Ash Wednesday 2018—14 February 2018
Revd Martin Johnson
Joel 2:1-2, 12-17; Psalm 51:1-17; 2 Corinthians 5:20b-6:10; Matthew 6:1-6 (7-15) 16-21
Sorrowful, yet always rejoicing writes St Paul, as we heard this evening; seemingly competing ideas that we are asked to hold together. The Vicar and Moped, the Motor Scooter and the dog collar! They sound like the names of whimsical novels from Chesterton or Dorothy L Sayers because they too seem like competing ideas. Riding my scooter around the parish and beyond evokes some interesting responses, the most common being surprise that a member of the clergy would use such a form of transport. I explain that it is convenient, cheap and I leave a small carbon footprint. Surprisingly even that last attribute fails to impress the folk of the inner north of Canberra!! Most folk are surprised because they see it as a very risky thing to do and are even more surprised when I suggest that perhaps that is half the fun! Those of you who have visited Canterbury will know that not much of the old medieval city remains. Much of it was destroyed on one particular night – 1st June 1942 in an event known as the Baedeker Raid. The Cathedral itself escaped unscathed with the loss of just the library in the precincts. Much of the city had been evacuated including the boys of the choir school and the Precentor Joseph Poole who had remained in the city to continue the daily round of prayer and worship was left with six small boys and five adult lay clerks in the choir. He wrote afterwards: 'being on the brink of eternity made it so much more fun to be here!' Commenting on that one writer claimed: 'That was one aspect of the truth. The other aspect being an experience of recurring dread, which was not fun and was a reminder not of eternity but merely of death.' Perhaps riding my scooter around Canberra has some similarities!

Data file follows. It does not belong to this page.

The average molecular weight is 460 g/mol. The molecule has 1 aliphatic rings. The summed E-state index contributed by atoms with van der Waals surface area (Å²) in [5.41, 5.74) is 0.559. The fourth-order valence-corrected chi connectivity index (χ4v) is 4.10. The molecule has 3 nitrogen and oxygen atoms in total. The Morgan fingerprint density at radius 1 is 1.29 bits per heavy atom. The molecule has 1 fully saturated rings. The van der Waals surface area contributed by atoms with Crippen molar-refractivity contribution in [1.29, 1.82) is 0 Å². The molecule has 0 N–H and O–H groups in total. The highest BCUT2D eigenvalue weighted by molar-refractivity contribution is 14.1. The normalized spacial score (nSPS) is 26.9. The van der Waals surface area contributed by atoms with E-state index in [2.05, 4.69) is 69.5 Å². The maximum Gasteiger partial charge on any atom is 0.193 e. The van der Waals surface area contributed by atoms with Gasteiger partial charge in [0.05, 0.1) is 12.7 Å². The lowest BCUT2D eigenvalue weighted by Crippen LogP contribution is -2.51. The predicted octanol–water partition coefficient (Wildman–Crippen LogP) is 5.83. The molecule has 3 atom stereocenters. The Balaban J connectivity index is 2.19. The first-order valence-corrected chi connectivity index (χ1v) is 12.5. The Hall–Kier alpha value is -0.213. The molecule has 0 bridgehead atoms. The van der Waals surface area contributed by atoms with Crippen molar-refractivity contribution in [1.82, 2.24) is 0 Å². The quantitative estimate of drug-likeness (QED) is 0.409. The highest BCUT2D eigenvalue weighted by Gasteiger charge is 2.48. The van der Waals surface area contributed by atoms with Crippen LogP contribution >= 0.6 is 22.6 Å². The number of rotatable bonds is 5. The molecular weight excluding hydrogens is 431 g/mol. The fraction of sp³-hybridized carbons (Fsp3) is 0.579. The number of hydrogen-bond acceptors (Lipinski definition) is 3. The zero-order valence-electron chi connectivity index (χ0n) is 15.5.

Lent is described as 'That joyful season' that, coupled with the words we will hear this evening: remember that thou art dust and unto dust thou shalt return give us some context. Can we say that Ash Wednesday has a similar sense of joy and dread? How do you respond to those words? With a sense of excitement at being on the edge of eternity or of dread? Lent is a time, a space given to us in which we hold these two things in balance and enter into what they might mean. I think it is an exercise best approached by meditating on that phrase 'Dying to self.' When we think of this we can all too often get rather grim about it all. But we need to wary of being preoccupied with thinking of mortification and the like. Quite clearly Jesus does not call us to this, completely the opposite in fact; consider the words we heard this evening in the gospel: 'And whenever you fast, do not look dismal, like the hypocrites, for they disfigure their faces so as to show others that they are fasting…... But when you fast, put oil on your head and wash your face.